Comments that are objective and are intended to provide constructive feedback are not usually considered bullying, but rather are intended to assist the employee with their work.
I also ran across a November 7 Reuters article entitled “Bullies may get kick out of seeing others in pain.” In this one, University of Chicago “researchers compared eight boys ages 16 to 18 with aggressive conduct disorder to a group of eight adolescent boys with no unusual signs of aggression.” The article went on to state that, in the “aggressive teens, areas of the brain linked with feeling rewarded…became very active when they observed video clips of pain being inflicted on others.
But they showed little activity in an area of the brain involved in self-regulation…as was seen in the control group.” Researcher Benjamin Lahey noted that “It is entirely possible their brains are lighting in the way they are because they experience seeing pain in others as exciting and fun and pleasurable.” Lahey went on to say that “the differences between the two groups were strong and striking, but cautioned that the study was small and needs to be confirmed by a larger study.” How does all of this relate to the Federal workplace?
The “boy” sent flirtatious messages to Megan, but then abruptly changed to a very harsh tone, telling her “The world would be a better place without you.” After receiving that message, Megan hanged herself with a belt in her bedroom closet.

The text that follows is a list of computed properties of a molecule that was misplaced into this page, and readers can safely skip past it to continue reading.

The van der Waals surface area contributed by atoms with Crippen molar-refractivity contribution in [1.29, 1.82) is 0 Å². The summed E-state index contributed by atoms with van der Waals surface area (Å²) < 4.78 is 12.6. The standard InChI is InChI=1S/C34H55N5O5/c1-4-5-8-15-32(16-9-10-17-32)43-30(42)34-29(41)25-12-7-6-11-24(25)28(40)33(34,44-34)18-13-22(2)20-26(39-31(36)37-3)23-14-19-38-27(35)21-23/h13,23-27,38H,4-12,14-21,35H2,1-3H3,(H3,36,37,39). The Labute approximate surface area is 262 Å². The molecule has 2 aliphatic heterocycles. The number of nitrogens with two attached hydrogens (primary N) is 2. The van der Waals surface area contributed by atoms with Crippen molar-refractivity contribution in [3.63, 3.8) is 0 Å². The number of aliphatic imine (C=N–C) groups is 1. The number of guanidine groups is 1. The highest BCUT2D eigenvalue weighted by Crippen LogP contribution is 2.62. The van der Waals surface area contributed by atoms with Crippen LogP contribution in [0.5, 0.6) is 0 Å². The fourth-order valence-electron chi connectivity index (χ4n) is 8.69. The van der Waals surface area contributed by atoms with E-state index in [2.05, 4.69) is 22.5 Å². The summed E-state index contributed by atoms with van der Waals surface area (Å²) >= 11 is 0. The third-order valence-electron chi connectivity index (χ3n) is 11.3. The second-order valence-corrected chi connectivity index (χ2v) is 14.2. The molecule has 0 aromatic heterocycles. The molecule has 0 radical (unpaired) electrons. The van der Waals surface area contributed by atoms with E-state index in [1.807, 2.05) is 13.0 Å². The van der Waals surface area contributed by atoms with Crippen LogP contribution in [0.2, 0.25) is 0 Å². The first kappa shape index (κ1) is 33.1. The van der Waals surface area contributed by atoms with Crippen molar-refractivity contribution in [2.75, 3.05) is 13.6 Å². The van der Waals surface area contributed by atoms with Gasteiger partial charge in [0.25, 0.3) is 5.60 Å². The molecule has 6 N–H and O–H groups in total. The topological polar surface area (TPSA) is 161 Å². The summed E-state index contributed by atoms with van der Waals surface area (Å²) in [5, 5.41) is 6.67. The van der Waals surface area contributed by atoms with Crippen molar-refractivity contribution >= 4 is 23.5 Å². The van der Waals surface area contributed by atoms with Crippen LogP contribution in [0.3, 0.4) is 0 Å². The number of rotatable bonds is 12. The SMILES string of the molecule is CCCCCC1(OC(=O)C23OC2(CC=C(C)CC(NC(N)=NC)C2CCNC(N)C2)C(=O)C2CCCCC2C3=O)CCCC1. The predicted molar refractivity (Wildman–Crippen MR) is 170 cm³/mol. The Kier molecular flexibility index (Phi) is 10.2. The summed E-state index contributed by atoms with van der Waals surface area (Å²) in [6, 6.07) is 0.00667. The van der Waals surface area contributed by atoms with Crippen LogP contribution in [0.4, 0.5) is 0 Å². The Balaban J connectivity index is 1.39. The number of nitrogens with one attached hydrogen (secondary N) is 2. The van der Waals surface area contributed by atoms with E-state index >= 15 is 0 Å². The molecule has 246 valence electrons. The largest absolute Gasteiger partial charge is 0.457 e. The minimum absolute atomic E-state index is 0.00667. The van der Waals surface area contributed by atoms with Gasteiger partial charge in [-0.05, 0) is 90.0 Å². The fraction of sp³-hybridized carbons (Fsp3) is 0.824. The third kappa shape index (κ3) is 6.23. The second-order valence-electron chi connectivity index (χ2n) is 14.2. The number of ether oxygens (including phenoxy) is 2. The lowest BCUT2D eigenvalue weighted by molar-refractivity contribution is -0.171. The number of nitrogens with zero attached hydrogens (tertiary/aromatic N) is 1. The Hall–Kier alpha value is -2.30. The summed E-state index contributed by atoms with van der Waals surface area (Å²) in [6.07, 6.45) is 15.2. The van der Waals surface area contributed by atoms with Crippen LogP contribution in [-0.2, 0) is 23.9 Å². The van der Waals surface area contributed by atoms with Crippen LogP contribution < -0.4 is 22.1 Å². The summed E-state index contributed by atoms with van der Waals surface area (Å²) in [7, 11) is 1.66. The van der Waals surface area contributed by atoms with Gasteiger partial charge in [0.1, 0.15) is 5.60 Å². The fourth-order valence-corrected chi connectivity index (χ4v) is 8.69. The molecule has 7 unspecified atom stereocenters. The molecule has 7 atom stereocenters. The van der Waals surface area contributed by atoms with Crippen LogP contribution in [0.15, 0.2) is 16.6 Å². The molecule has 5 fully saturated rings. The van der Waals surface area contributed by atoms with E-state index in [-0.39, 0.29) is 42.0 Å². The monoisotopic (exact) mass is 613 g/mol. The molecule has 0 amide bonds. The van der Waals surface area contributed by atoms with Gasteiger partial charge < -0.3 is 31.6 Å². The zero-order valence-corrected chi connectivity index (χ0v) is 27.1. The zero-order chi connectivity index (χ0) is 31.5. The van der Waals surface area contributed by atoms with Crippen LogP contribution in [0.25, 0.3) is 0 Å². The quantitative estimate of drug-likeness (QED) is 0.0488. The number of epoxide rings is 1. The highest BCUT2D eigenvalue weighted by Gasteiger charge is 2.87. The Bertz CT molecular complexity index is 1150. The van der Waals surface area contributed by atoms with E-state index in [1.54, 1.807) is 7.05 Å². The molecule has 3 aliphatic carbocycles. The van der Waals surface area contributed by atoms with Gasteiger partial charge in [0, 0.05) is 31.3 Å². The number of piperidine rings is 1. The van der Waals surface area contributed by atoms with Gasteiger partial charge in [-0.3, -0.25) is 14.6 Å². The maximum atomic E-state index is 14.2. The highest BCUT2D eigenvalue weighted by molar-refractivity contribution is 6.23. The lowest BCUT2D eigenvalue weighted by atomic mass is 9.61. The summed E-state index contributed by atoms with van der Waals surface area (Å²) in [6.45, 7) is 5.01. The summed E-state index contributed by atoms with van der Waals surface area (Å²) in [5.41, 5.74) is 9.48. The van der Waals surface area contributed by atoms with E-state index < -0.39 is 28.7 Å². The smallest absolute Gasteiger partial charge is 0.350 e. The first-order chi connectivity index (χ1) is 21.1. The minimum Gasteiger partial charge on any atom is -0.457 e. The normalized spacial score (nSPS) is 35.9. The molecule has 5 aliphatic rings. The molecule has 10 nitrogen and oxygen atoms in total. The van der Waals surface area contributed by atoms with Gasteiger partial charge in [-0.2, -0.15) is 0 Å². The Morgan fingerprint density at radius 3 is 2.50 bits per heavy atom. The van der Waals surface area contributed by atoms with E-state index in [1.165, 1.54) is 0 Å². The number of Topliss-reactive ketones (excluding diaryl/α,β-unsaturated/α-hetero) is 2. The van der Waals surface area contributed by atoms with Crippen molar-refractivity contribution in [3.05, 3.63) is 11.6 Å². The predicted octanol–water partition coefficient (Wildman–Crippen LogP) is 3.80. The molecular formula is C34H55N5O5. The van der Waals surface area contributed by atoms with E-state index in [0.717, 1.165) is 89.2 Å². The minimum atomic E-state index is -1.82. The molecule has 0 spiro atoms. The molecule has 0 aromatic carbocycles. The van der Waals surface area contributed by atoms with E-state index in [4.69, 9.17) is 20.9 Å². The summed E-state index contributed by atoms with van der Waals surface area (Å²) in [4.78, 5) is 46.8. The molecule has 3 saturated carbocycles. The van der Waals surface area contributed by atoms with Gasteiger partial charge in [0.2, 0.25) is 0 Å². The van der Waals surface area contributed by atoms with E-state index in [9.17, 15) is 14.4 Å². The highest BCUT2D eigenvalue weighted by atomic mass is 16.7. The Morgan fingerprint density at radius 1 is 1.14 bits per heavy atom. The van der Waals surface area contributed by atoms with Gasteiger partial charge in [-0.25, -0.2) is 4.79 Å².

According to prosecutors, the woman knew that Megan suffered from depression and was emotionally fragile.
– had made her a target in three different schools.
She was so traumatized by the tormenting that she dropped out of school and is now pursuing independent study; the young woman “suffers so much that she could not be interviewed” for the article.
Examples Include: It is sometimes hard to know if bullying is happening at the workplace.
Many studies acknowledge that there is a “fine line” between strong management and bullying.
I have written previously on workplace violence; this time, I am going to offer a few thoughts on bullying in the workplace, which a number of experts see as a form of workplace violence. Gary Namie has described bullying as “psychological violence,” and I think that is a very good description.
The article will also touch on cyber-bullying, a new form of bullying that is as current as today’s headlines.
A major USA Today article dated November 19, 2008, entitled “Bullying devastates lives,” and chronicled the sad stories of three women who experienced constant bullying in school – one for having red hair, one for being shy, and one for being “different.” The three women, now ranging in age from 28 to 52, continue to be affected by the bullying that they suffered in school.